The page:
Which variety of Kalo is the best? The one that's in the bowl on the table. - Jeremy Konanui, Hawaiian Mahiai
Kūmū ‘Ele‘ele: Native variety; Kūmū refers to dark pinkish tinge of ‘I‘o kalo (Corm), similar to color of the Hawaiian goat fish. Kūmū also means good-looking, handsome. ‘Ele‘ele refers to blackish color of the Hā (Petiole). According to J.K., Kūmū ‘Ele‘ele may refer to the tree named kūmū lā‘au, which has a black colored trunk.
USE AS FOOD
Chiefly used as table taro.
Rare; collected by Pacific anthropologist, Dr. E. S. Craighill Handy from Olowalu, Maui.
Medium in height, slender, erect, maturing within 9 to 12 months, producing from 2 to 5 ‘ohā; recognized by its blackish Hā (Petiole) with inconspicuous narrow reddish lihi (edges of the stem).
70 to 90 cm. long, blackish, with inconspicuous narrow reddish lihi (edges of the stem) greenish at top (apex), a dark pink ring at kōhina (base) with light pink for 2 to 3 cm. above the base.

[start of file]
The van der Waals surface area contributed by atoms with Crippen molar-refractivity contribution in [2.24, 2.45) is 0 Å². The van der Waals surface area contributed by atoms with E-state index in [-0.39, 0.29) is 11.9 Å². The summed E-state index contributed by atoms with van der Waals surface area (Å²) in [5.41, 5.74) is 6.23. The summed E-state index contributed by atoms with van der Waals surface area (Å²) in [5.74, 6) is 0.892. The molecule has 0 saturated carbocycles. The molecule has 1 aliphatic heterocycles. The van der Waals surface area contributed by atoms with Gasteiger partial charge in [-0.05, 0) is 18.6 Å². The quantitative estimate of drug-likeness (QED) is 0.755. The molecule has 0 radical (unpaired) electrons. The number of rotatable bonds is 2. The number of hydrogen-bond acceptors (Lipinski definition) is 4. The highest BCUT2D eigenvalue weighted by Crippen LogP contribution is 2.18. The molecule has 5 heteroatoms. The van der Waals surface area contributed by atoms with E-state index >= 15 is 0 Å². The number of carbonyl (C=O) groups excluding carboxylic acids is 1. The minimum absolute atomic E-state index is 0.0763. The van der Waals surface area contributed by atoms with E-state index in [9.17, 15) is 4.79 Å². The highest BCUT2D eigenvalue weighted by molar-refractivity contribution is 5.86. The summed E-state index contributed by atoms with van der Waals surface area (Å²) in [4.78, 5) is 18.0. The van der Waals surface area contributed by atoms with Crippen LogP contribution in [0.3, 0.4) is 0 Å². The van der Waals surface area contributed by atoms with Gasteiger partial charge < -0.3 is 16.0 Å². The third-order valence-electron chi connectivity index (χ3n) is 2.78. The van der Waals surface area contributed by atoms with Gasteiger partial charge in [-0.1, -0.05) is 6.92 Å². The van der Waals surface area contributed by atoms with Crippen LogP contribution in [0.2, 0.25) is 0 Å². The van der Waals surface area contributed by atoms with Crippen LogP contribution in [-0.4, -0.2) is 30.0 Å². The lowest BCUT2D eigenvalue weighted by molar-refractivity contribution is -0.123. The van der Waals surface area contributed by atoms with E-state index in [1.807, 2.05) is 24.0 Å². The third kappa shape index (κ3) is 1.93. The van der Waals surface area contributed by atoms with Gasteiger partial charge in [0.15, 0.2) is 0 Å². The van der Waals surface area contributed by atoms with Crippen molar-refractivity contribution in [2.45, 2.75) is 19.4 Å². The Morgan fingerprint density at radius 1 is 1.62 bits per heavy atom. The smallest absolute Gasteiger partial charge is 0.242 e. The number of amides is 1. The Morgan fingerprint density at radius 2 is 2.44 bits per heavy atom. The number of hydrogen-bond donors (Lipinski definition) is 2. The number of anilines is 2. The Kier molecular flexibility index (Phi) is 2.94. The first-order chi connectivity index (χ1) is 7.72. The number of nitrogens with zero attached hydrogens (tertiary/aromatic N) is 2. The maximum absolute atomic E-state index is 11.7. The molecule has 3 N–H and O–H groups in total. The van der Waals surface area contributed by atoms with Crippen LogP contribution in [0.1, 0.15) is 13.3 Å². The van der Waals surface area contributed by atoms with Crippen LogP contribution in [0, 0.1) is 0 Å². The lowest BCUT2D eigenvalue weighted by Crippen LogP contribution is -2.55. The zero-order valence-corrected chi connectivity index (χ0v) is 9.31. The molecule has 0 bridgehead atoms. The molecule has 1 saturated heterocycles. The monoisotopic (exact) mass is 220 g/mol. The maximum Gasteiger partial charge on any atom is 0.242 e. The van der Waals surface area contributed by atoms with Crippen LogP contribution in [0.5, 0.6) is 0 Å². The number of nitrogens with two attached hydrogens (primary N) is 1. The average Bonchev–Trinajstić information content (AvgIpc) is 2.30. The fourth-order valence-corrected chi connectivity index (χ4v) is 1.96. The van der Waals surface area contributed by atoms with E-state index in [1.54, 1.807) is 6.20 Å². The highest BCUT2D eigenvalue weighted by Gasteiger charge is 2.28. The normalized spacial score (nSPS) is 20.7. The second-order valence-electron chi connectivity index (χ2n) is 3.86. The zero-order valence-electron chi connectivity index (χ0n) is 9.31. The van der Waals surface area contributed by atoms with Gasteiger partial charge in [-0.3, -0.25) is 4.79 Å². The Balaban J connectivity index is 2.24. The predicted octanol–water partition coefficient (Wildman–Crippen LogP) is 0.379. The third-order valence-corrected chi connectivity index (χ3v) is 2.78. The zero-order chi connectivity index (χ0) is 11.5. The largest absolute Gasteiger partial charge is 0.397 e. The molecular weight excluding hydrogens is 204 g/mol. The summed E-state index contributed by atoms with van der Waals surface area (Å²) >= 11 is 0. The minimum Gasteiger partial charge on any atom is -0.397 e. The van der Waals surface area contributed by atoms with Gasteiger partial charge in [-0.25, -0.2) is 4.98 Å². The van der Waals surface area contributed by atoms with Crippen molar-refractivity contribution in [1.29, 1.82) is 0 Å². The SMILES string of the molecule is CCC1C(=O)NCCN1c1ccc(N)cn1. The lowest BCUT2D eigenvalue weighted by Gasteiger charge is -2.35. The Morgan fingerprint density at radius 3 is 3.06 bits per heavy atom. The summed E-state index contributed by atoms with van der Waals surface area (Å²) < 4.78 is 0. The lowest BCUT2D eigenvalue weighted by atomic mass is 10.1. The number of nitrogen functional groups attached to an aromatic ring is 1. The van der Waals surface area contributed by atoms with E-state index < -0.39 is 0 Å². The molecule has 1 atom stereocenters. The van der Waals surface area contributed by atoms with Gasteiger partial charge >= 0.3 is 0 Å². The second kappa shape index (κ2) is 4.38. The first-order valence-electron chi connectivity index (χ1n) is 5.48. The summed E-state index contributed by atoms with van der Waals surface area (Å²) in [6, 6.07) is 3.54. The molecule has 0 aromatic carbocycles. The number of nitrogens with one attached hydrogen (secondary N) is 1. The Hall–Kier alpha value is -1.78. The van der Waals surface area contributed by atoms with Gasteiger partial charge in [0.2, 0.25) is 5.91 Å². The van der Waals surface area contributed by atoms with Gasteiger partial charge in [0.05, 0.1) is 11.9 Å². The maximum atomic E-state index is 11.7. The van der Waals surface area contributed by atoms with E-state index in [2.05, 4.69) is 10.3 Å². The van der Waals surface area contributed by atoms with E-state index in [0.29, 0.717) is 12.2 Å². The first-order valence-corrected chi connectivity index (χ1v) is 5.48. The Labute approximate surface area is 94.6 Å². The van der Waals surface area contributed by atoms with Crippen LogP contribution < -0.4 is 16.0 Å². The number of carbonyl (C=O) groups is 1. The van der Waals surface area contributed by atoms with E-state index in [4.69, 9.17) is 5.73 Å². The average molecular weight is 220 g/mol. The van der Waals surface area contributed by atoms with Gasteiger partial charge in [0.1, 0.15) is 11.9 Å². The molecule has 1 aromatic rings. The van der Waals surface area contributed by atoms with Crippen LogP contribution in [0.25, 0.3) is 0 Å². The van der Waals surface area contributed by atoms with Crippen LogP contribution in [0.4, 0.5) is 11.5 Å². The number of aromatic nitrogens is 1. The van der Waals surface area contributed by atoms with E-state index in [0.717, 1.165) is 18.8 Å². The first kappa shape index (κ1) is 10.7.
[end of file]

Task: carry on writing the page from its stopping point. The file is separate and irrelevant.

LAU OR LU'AU(LEAF BLADE)
45 to 60 cm. long, 30 to 40 cm. wide, 35 to 45 cm. from tip to base of sinus (māwae), arrow head shaped, drooping, thin in texture, dark green with bluish cast; margins slightly wave-like (undulate); piko small, purple; round leaf section (lobes) obtuse (wide) to slightly acute (narrow) with medium-cut to a deep, narrow lihi māwae (sinus).
I'O KALO (CORM)'
Flesh white with lilac at top (apex), the fibers yellowish; skin lilac-pink, often dark purple along leaf-scar rings.
*The # refers to CTAHR's bulletin 84 system.